My wife named the rifle “Betsy,” and she (Betsy, not my wife) and I went out hunting this very afternoon. The primary game was beer bottles, but we did some pretty serious damage as well to a microwave someone had left on the ridges west of town. Let me tell you Word of Wisdom fans, there are many bottles up there on those ridges that will never hold beer again. The .22 Winchester I’d been using pretty much reduces their capacity–this new .357 Magnum makes them wish they’d never been born.

I have these rifles because of the theatre. (Do you have rifles because of the theatre? Just asking.) Two summers ago, I played Papa Charlie in a production of “Shenandoah,” a Civil War piece. Having been required to shoot somebody on stage (which is what the story is all about, and which is why the movie isn’t as powerful as the play), the prop master had handed me a Winchester Model 94 rifle (having been originated in 1894) with blanks in it.

Trouble is, the actual Civil War was originated in 1861, and I felt suddenly like I’d been sent out on stage wearing Reeboks. It bugged me. Then I saw in a catalogue a replica of the Henry Rifle, introduced before the war ended, and used by a goodly number of Union Officers (who had to buy them with their own money, because neither Union nor Confederate bureaucracies could discern that whichever side had repeating rifles would win the war in about a week).

So (Voila!) repeating lever-action rifles existed during the Civil War and, although the Model 94 didn’t look a great deal like the Henry, I thought maybe I could get away with it. The actor in me relaxed visibly. (Actually, when the show finally opened, I decided the rifle was too wimpy anyway, so I used a pistol–a period-appropriate 1851 Navy Colt that was John Brown’s gun in The Trail Of Dreams–that made a much bigger noise. Anyhow, that’s how I got interested in lever-action repeating rifles in the Winchester tradition.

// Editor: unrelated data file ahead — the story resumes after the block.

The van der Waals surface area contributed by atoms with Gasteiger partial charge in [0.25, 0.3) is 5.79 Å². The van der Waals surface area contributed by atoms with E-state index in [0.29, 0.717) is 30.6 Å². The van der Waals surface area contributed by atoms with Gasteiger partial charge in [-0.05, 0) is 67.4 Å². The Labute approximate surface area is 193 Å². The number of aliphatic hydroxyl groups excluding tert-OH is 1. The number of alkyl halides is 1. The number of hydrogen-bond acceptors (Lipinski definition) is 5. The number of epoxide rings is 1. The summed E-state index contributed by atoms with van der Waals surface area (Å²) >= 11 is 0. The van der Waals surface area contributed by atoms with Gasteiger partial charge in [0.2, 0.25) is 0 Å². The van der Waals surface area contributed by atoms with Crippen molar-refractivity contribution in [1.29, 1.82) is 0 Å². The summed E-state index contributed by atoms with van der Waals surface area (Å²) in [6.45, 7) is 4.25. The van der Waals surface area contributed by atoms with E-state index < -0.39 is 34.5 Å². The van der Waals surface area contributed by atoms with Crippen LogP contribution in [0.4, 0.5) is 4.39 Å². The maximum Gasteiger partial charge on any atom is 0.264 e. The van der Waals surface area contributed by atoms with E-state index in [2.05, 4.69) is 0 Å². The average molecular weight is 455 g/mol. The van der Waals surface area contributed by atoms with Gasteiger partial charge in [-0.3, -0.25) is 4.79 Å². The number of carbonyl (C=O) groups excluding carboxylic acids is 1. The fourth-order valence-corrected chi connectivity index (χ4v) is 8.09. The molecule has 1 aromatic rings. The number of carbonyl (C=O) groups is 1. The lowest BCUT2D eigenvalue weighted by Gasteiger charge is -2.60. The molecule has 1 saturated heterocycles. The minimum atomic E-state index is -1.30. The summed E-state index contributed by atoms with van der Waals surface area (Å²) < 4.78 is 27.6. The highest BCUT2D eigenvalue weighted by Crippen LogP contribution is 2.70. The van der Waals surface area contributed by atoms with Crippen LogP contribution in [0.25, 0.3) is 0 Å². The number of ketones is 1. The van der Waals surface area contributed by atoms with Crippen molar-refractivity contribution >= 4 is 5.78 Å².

And now I have a couple. But I think the main reason I have rifles, instead of just reading about them and lecturing prop masters about them, is that they have nothing whatsoever to do with my upbringing (California suburban) or (unless I use one as a prop again someday) what I do for a living. Sort of why some people are Utah Jazz fans. Sublime impracticality. Like Joseph Smith’s bow when it’s unstrung. It’s probably why I write with a fountain pen in my journal–not only a fountain pen, mind you, but a fountain pen that I have customized with a whetstone to get an Italic effect. A fountain pen with no spell-check or word count utility. Impractical. But it connects me, somehow, to Thomas Jefferson, like the model 92 connects me not to John Wayne, but to the people John Wayne was trying to connect to.

On the subject of connecting to things, let’s connect this to this column’s justification for existing: Don’t let me catch you asking if writing in your journal is a practical thing to do. It is, but if you keep asking yourself that question, you might write all the wrong things.

Well, it’s intermission. The show is going well this evening, maybe because Jerry Herman is in the audience. He wrote “Hello Dolly” and “Mame” and some other shows that I promise you’ve never heard of, and I think everybody’s trying a little harder. So, good show. Unlike last night, when somebody uttered the name of The Scottish Play backstage and there quickly followed three badly stubbed toes, a leading man suddenly behaving as though his pre-show cigar had been soaked in something illegal, a leading lady fleeing frostbite, several very tiresome philosophical discussions in the dressing rooms (these were the worst effect), and a near fistfight in the wings. The near fistfight was over whether or not uttering the name of The Scottish Play in the theatre could be counted on to cause misfortune. Hmm… I tried to defuse this dangerous situation by inventing and telling the following joke:

“Hey lads, what do you get after eating at McDonald’s?”

“Gee Marvin, we don’t know. Tell us.”


It didn’t work. Next time: Is It Safe To Read Marvin Payne? (No, really.)